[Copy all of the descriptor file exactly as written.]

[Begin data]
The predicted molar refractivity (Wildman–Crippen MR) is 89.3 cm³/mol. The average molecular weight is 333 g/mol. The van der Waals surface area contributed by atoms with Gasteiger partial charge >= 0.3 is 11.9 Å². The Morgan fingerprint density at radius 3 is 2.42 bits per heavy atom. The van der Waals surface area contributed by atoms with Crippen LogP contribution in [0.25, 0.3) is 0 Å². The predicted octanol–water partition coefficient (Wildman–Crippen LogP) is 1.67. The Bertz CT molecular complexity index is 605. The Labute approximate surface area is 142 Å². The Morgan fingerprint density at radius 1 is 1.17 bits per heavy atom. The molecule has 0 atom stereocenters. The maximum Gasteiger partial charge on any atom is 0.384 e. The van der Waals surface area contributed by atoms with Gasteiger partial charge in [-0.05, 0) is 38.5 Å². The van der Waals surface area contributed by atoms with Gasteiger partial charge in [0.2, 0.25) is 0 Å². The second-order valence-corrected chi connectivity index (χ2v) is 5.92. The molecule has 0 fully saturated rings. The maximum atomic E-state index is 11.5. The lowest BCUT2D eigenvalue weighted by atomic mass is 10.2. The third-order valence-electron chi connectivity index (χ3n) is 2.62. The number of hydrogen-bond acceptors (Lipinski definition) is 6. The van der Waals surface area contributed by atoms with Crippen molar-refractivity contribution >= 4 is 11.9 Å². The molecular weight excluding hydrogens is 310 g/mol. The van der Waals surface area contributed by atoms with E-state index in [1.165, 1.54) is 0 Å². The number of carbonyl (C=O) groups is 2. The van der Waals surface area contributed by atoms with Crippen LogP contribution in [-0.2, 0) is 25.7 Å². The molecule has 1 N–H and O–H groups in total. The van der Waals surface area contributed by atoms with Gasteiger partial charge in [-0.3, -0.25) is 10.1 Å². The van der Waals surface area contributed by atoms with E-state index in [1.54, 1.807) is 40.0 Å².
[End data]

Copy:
The predicted molar refractivity (Wildman–Crippen MR) is 89.3 cm³/mol. The average molecular weight is 333 g/mol. The van der Waals surface area contributed by atoms with Gasteiger partial charge >= 0.3 is 11.9 Å². The Morgan fingerprint density at radius 3 is 2.42 bits per heavy atom. The van der Waals surface area contributed by atoms with Crippen LogP contribution in [0.25, 0.3) is 0 Å². The predicted octanol–water partition coefficient (Wildman–Crippen LogP) is 1.67. The Bertz CT molecular complexity index is 605. The Labute approximate surface area is 142 Å². The Morgan fingerprint density at radius 1 is 1.17 bits per heavy atom. The molecule has 0 atom stereocenters. The maximum Gasteiger partial charge on any atom is 0.384 e. The van der Waals surface area contributed by atoms with Gasteiger partial charge in [-0.05, 0) is 38.5 Å². The van der Waals surface area contributed by atoms with Gasteiger partial charge in [0.2, 0.25) is 0 Å². The second-order valence-corrected chi connectivity index (χ2v) is 5.92. The molecule has 0 fully saturated rings. The maximum atomic E-state index is 11.5. The lowest BCUT2D eigenvalue weighted by atomic mass is 10.2. The third-order valence-electron chi connectivity index (χ3n) is 2.62. The number of hydrogen-bond acceptors (Lipinski definition) is 6. The van der Waals surface area contributed by atoms with Crippen molar-refractivity contribution >= 4 is 11.9 Å². The molecular weight excluding hydrogens is 310 g/mol. The van der Waals surface area contributed by atoms with E-state index in [1.165, 1.54) is 0 Å². The number of carbonyl (C=O) groups is 2. The van der Waals surface area contributed by atoms with Crippen LogP contribution in [-0.2, 0) is 25.7 Å². The molecule has 1 N–H and O–H groups in total. The van der Waals surface area contributed by atoms with Gasteiger partial charge in [-0.3, -0.25) is 10.1 Å². The van der Waals surface area contributed by atoms with E-state index in [1.54, 1.807) is 40.0 Å².